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Baroque Naturalism in Benjamin and Deleuze: The Art of Least Distances

Flanagan, T. (2021) Baroque Naturalism in Benjamin and Deleuze: The Art of Least Distances. Palgrave Macmillan, Cham, Switzerland.

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This book, itself a study of two books on the Baroque, proposes a pair of related theses: one interpretive, the other argumentative. The first, enveloped in the second, holds that the significance of allegory Gilles Deleuze recognized in Walter Benjamin’s 1928 monograph on seventeenth century drama is itself attested in key aspects of Kantian, Leibnizian, and Platonic philosophy (to wit, in the respective forms by which thought is phrased, predicated, and proposed).The second, enveloping the first, is a literalist claim about predication itself – namely, that the aesthetics of agitation and hallucination so emblematic of the Baroque sensibility (as attested in its emblem-books) adduces an avowedly metaphysical ‘naturalism’ in which thought is replete with predicates. Oriented by Barbara Cassin’s development of the concerted sense in which homonyms are critically distinct from synonyms, the philosophical claim here is that ‘the Baroque’ names the intervallic [διαστηµατική] relation that thought establishes between things. On this account, any subject finds its unity in a concerted state of disquiet – a state-rempli in which, phenomenologically speaking, experience comprises as much seeing as reading (as St Jerome encountering Origen’s Hexapla).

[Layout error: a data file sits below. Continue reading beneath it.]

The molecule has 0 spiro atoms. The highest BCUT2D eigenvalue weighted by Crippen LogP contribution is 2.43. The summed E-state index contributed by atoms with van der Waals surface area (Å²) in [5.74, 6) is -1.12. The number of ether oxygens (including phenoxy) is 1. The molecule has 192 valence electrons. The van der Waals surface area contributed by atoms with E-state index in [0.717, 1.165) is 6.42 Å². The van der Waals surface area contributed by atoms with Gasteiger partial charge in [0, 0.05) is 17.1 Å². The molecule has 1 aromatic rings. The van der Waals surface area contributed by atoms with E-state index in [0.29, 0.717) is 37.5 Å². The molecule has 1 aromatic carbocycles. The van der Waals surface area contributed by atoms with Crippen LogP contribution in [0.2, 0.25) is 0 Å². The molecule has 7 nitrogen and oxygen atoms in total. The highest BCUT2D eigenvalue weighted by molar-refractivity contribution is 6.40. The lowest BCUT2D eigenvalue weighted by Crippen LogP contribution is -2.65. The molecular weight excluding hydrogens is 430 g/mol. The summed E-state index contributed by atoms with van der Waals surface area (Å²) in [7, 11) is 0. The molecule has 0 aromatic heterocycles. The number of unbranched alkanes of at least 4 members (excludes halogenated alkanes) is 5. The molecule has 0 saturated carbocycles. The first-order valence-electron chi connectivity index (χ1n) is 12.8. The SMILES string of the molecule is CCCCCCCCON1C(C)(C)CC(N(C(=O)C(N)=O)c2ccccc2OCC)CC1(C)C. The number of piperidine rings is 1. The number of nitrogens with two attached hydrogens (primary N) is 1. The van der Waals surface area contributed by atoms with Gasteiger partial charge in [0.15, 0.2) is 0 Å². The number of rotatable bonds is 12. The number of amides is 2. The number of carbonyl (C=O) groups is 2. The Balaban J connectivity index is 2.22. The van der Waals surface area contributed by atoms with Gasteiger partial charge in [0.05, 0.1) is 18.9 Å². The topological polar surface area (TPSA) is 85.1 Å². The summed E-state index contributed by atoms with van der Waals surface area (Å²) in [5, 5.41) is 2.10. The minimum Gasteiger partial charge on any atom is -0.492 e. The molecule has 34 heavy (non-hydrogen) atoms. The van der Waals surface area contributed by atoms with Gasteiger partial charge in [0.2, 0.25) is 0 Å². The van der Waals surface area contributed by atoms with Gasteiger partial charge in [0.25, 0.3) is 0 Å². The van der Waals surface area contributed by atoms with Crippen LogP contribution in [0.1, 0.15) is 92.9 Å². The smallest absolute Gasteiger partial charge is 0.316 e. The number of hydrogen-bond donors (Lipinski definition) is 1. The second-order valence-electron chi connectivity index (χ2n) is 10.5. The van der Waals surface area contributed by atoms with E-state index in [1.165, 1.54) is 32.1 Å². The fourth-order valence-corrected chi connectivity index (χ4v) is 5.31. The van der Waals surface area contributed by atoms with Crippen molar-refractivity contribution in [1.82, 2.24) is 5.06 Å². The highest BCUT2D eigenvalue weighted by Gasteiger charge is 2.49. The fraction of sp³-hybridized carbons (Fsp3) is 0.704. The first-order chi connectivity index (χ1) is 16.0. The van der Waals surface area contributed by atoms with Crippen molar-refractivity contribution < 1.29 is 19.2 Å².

Item Type: Book
Murdoch Affiliation(s): Social Sciences and Arts
Publisher: Palgrave Macmillan
Copyright: © The Author, under exclusive license to Springer Nature Switzerland AG 2021
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